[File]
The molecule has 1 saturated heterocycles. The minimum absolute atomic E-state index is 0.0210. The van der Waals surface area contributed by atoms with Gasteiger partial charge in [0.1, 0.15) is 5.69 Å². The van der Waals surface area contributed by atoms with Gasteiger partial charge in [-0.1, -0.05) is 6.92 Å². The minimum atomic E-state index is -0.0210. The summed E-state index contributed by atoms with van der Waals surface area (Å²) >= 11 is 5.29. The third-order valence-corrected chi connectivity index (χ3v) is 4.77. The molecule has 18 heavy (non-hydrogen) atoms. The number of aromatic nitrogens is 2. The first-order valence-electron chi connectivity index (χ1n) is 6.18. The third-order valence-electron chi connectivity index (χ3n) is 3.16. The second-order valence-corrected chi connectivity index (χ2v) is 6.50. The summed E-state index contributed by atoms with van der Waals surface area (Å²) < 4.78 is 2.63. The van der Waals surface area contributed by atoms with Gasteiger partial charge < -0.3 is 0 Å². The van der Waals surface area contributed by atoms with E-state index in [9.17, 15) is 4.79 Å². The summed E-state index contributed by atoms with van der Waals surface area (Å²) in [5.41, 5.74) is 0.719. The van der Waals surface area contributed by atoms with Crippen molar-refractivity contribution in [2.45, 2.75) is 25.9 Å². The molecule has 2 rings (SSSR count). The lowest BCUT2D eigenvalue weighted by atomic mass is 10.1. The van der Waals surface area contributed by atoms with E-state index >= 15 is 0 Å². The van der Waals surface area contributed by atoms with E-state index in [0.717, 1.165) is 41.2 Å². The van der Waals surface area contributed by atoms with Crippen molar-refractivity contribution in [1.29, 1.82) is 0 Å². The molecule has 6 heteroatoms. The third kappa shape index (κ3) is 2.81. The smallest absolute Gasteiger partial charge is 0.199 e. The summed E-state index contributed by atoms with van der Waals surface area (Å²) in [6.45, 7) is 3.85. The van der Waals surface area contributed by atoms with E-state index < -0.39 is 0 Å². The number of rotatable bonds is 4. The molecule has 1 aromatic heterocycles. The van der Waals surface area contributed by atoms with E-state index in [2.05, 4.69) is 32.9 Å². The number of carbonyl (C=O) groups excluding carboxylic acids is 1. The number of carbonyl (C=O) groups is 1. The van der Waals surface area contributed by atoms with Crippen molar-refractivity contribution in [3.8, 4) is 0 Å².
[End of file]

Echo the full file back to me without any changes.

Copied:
The molecule has 1 saturated heterocycles. The minimum absolute atomic E-state index is 0.0210. The van der Waals surface area contributed by atoms with Gasteiger partial charge in [0.1, 0.15) is 5.69 Å². The van der Waals surface area contributed by atoms with Gasteiger partial charge in [-0.1, -0.05) is 6.92 Å². The minimum atomic E-state index is -0.0210. The summed E-state index contributed by atoms with van der Waals surface area (Å²) >= 11 is 5.29. The third-order valence-corrected chi connectivity index (χ3v) is 4.77. The molecule has 18 heavy (non-hydrogen) atoms. The number of aromatic nitrogens is 2. The first-order valence-electron chi connectivity index (χ1n) is 6.18. The third-order valence-electron chi connectivity index (χ3n) is 3.16. The second-order valence-corrected chi connectivity index (χ2v) is 6.50. The summed E-state index contributed by atoms with van der Waals surface area (Å²) < 4.78 is 2.63. The van der Waals surface area contributed by atoms with Gasteiger partial charge < -0.3 is 0 Å². The van der Waals surface area contributed by atoms with E-state index in [9.17, 15) is 4.79 Å². The summed E-state index contributed by atoms with van der Waals surface area (Å²) in [5.41, 5.74) is 0.719. The van der Waals surface area contributed by atoms with Crippen molar-refractivity contribution in [2.45, 2.75) is 25.9 Å². The molecule has 2 rings (SSSR count). The lowest BCUT2D eigenvalue weighted by atomic mass is 10.1. The van der Waals surface area contributed by atoms with E-state index >= 15 is 0 Å². The van der Waals surface area contributed by atoms with E-state index in [0.717, 1.165) is 41.2 Å². The van der Waals surface area contributed by atoms with Crippen molar-refractivity contribution in [1.29, 1.82) is 0 Å². The molecule has 6 heteroatoms. The third kappa shape index (κ3) is 2.81. The smallest absolute Gasteiger partial charge is 0.199 e. The summed E-state index contributed by atoms with van der Waals surface area (Å²) in [6.45, 7) is 3.85. The van der Waals surface area contributed by atoms with E-state index < -0.39 is 0 Å². The number of rotatable bonds is 4. The molecule has 1 aromatic heterocycles. The van der Waals surface area contributed by atoms with E-state index in [2.05, 4.69) is 32.9 Å². The number of carbonyl (C=O) groups excluding carboxylic acids is 1. The number of carbonyl (C=O) groups is 1. The van der Waals surface area contributed by atoms with Crippen molar-refractivity contribution in [3.8, 4) is 0 Å².